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Fairphone would be really fair if they shipped their phone (or at least allowed the user to install) a Google-free version of Android on their phone without having to unlock the bootloader.

@hund The problem is that if you don't lock the boot loader the ROM at the factory the software sometimes gets exchanged between the factory and the customer. Therefore sorry for you, having to wait a few hours but it is for the sake of safety of the others who don't install custom roms. 😉

@zem I think @hund means that the bootloader cannot be relocked with non-stock firmware?

@mplammers @hund Same problem basically. Some phones (I dont own a fairphone yet tbh) show their users on a bootscreen that they are running non-stock image. The thread is not google but "commercially" flashed after market firmware versus the interest to really own the device. The possibility to relock the bootloader after flashing with an own code would be a very nice feature though.

@zem @hund I disagree. It's a critical feature, not a nice to have.

@mplammers @hund not even the FOSS (linux and BSD OS) are supporting BIOS Relock properly, 🙈 🙉 🙊 why should an Android phone manufacturer suddenly start with it? I agree, that it is a critical feature that has to be demanded.

@hund What's wrong with manually unlocking the bootloader and after some changes locking it again? Ungoogling is a niche technique today. Most customers wouldn't buy an ungoogled phone. You doing it yourself is much cheaper than them offering a few preinstalled phones.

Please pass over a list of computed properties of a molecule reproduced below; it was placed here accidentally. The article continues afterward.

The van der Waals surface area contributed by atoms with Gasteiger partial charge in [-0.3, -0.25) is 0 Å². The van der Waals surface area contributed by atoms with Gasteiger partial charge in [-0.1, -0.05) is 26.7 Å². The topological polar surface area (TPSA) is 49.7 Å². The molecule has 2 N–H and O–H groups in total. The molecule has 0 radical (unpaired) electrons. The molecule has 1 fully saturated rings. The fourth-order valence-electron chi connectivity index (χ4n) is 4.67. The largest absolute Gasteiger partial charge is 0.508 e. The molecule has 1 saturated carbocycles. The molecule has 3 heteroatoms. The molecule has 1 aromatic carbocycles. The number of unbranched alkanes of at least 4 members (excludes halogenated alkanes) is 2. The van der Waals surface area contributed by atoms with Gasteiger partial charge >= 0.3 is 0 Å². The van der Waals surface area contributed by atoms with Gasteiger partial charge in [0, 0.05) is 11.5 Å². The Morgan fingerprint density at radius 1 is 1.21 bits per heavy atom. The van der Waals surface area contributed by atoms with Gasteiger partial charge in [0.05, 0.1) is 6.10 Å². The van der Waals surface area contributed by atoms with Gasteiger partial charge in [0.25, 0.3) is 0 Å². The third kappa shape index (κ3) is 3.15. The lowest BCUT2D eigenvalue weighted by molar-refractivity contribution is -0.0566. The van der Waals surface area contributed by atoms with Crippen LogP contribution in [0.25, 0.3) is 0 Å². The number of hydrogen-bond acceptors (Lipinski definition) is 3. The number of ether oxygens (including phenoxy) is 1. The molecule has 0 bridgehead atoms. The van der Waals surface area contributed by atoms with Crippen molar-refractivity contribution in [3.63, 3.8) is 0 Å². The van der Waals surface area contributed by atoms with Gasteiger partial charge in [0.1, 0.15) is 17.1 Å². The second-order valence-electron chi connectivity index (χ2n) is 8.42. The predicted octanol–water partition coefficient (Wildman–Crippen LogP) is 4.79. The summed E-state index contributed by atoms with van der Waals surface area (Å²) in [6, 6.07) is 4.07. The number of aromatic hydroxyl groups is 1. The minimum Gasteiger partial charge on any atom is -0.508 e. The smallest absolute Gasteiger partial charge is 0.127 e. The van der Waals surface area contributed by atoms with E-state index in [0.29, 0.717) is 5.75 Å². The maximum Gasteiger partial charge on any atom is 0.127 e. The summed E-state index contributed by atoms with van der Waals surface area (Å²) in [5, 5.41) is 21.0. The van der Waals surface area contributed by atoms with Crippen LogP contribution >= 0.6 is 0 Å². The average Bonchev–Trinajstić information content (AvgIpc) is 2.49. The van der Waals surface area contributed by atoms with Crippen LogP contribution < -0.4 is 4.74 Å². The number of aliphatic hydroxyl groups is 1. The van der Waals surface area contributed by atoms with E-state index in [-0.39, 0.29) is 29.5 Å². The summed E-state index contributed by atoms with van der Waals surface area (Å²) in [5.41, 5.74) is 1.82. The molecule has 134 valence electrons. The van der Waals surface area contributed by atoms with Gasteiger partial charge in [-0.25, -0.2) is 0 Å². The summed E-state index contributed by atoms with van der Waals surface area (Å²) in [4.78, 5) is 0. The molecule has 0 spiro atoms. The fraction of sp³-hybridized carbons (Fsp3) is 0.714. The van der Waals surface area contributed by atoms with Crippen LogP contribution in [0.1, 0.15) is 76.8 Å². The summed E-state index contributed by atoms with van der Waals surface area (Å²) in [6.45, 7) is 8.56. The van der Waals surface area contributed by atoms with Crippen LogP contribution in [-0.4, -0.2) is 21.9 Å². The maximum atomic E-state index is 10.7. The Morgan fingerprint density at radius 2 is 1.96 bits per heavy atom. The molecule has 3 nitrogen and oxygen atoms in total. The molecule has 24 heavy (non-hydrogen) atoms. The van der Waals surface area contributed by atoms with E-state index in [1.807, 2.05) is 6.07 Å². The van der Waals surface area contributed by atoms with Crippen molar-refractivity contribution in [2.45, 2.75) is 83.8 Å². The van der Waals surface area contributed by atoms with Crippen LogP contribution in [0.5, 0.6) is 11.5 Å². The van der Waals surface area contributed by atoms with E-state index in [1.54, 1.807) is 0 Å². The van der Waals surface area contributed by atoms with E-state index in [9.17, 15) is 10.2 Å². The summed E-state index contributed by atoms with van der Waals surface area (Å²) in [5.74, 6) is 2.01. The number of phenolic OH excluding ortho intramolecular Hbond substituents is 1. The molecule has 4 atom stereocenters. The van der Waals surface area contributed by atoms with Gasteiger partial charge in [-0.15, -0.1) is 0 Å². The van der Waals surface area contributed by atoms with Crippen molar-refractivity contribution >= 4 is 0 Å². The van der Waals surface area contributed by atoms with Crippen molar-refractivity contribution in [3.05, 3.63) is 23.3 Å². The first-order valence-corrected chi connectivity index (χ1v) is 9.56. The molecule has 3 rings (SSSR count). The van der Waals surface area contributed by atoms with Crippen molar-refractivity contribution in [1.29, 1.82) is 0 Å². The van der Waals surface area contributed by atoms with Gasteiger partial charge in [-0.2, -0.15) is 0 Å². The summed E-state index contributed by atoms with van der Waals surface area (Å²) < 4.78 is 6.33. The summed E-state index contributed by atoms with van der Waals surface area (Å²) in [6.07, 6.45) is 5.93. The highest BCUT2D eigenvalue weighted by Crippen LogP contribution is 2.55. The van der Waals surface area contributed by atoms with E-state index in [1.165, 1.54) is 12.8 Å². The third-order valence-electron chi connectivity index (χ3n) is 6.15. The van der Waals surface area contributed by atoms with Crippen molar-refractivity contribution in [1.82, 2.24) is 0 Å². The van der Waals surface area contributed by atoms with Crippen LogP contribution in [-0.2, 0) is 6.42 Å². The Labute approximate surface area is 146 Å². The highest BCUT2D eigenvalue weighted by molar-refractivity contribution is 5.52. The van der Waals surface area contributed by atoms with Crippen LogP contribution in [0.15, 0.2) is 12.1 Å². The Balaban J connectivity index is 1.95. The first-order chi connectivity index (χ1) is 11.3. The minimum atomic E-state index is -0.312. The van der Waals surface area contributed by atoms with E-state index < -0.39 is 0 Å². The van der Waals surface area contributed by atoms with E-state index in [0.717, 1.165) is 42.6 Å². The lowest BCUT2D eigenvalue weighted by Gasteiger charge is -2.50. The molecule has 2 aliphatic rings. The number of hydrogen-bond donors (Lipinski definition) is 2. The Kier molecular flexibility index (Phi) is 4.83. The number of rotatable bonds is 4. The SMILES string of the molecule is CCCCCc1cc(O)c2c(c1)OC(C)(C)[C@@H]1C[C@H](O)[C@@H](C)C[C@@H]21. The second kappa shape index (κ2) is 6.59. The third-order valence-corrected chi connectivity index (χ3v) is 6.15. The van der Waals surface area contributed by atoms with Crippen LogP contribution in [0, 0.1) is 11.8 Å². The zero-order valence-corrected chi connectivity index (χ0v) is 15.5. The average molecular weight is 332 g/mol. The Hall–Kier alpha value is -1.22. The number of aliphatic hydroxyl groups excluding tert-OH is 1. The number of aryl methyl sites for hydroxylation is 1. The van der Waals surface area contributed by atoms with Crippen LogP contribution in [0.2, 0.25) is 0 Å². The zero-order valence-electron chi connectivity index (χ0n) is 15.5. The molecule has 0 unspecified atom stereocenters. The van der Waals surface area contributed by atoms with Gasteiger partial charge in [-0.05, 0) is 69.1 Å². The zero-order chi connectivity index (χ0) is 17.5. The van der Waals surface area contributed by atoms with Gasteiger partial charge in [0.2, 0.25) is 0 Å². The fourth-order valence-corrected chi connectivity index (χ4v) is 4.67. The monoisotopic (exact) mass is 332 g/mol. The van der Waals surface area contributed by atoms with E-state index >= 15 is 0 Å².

@hund e foundation ship their fairphones with /e/ pre-installed. Do check them out.

@mart I don't think they're a good company. :/

@hund thanks for the link. Hopefully things improve. I'm having e on a fairphone now.

@mart I don't think they're outright evil as Google or Facebook, they're probably just a bit naive and partly clueless how the open source world in general and how trust works there.

@hund
Also consider it takes quite a lot of resources to fix everything with leaks and cleartext. E.g. it was recently version 0.9 on Fairphone 3. Still alpha-ish.
@mart

@Hund There's always the version from @/e/ Foundation.

But yeah I agree. When I got my Fairphone II it was actually that simple. I booted the preinstalled OS once, opened the web browser, pointed it to the fairphone open web site, clicked the download option and ran the APK. After a couple of reboots the fairphone open system had replaced the googlified version.

Last time I had to help someone with this the simple installation was gone, and you have to go through the full install over USB/adb thing. Not a problem for me, but a big hill to climb for a lot of people.

@harald
That simple method also takes some work to maintain I presume. Maybe can be easier since GSI with Android 8.
@e_mydata

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